Business

May 10, 2013

Former trustee Don Ross dies

Author, engineer, veteran and former Antelope Valley College trustee Donald M. Ross died May 3 in Lancaster, Calif., according to his son, Gary Ross.
A memorial service is planned for 1 p.m. Friday, May 31 – which would have been his birthday – at Lancaster United Methodist Church, 918 W. Ave. J, where he was a long-time member. His wife, Irene, preceded him in death.

Don Ross had served on the college board for 32 years until he stepped down from office in 1999.

Ross retired as deputy director of the Rocket Propulsion Laboratory at Edwards Air Force Base in 1971. Just last December, Ross was on the AVC campus to be introduced to a new generation of engineers and scientists at a symposium organized by the rocket lab and hosted by AVC.

After his retirement, he continued to serve on the college board and he worked as a consulting engineer to the rocket industry until 1981.
Ross in 1977 co-authored a university textbook, Rocket Propulsion Elements.

He also authored “Propellants,” a chapter in the Energy Technology Handbook and “Flight Propulsion Fundamentals” in the Encyclopedia of Physics.

He was involved in a number of community organizations including the Los Angeles County Committee on School District Organization, the California Community College Trustees Association, of which he was past chairman, the Antelope Valley School Boards Association, the Antelope Valley College Foundation, Board of Directors of the Antelope Valley Cultural Foundation, Board of Directors of the Antelope Valley Symphony Association, Board of Directors of the Milestones of Flight Museum, Board of Directors for the Antelope Valley Region of the Antique Automobile Club of America.

Ross served in the Air Force four years during World War II and two years during the Korean War, attaining the rank of lieutenant colonel.




All of this week's top headlines to your email every Friday.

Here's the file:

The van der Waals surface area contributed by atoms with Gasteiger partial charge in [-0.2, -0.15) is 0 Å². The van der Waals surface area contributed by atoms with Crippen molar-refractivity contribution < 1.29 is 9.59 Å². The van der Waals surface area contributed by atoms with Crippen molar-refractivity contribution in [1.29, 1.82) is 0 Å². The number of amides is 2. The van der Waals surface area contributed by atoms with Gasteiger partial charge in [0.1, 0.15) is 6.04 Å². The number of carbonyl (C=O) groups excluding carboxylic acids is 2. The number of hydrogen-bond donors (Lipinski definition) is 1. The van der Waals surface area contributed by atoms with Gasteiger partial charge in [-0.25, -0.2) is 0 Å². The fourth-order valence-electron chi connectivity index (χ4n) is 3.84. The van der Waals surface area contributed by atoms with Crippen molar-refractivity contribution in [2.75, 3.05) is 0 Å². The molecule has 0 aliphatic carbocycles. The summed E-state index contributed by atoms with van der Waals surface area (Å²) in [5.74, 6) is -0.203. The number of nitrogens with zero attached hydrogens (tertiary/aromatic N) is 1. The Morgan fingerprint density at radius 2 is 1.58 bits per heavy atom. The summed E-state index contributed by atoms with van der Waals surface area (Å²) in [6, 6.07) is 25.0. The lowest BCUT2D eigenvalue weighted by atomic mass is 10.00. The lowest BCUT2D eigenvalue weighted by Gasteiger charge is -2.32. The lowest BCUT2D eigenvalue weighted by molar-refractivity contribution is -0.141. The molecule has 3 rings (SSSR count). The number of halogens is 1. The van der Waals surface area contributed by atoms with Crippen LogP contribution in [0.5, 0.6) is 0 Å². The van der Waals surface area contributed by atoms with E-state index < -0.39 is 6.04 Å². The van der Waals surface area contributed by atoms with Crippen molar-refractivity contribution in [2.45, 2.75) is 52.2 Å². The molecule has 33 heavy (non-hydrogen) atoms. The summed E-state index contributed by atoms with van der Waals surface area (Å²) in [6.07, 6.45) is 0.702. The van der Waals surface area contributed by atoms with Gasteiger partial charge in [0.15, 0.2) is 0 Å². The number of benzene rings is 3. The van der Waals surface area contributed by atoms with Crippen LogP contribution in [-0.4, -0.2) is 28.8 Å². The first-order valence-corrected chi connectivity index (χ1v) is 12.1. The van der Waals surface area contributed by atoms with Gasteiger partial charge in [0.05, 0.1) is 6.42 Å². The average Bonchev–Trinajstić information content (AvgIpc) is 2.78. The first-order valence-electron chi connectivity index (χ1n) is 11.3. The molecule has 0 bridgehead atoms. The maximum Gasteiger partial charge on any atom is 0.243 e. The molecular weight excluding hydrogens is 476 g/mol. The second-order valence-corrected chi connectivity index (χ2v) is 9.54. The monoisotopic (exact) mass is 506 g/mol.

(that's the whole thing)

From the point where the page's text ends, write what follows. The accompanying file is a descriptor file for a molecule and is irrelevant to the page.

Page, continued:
Headlines December 17, 2014

News: U.S. Air Force tanker platform slated for year-end debut - Boeing is planning for first flight of its 767-2C – upon which the U.S. Air Force’s new KC-46 tanker will be based – by year’s end, six months late. Northrop Grumman wins $657.4 million deal to supply drones to South Korea - Northrop Grumman has won...
 
 

NASA launches new Micro-g NExT for undergraduates

NASA is offering undergraduate students an opportunity to participate in a new microgravity activity called Micro-g Neutral Buoyancy Experiment Design Teams. The deadline for proposals is Jan. 28, 2015. Micro-g NExT challenges students to work in teams to design and build prototypes of spacewalking tools to be used by astronauts for spacewalk training in the...
 
 
launch1

Storm fails to quench liftoff of secret reconnaissance satellite

The fiery launch of an Atlas V (541), among the most powerful of the venerable Atlas family, briefly dispelled the gloom over Californiaís Central Coast on the evening of Dec. 12. A team of personnel from United Launch Allianc...
 

 
Coast Guard photograph

Navy demonstrates unmanned helicopter operations aboard Coast Guard cutter

http://static.dvidshub.net/media/video/1412/DOD_102145893/DOD_102145893-512×288-442k.mp4 Coast Guard photograph An MQ-8B Fire Scout UAS is tested off the Coast Guard Cutter Bertholf near Los Angeles, Dec. 5 2014. The Coast...
 
 
GPS-OCX

GPS III, OCX successfully demonstrate key satellite command, control capabilities

Lockheed Martin and Raytheon successfully completed the fourth of five planned launch and early orbit exercises to demonstrate new automation capabilities, information assurance and launch readiness of the worldís most powerfu...
 
 

Aerojet Rocketdyne successfully demonstrates 3D printed rocket propulsion system for satellites

Aerojet Rocketdyne has successfully completed a hot-fire test of its MPS-120 CubeSat High-Impulse Adaptable Modular Propulsion System. The MPS-120 is the first 3D-printed hydrazine integrated propulsion system and is designed to provide propulsion for CubeSats, enabling missions not previously available to these tiny satellites. The project was funded out of the NASA Office of Chief...
 




0 Comments


Be the first to comment!


Leave a Reply

Your email address will not be published. Required fields are marked *

You may use these HTML tags and attributes: <a href="" title=""> <abbr title=""> <acronym title=""> <b> <blockquote cite=""> <cite> <code> <del datetime=""> <em> <i> <q cite=""> <strike> <strong>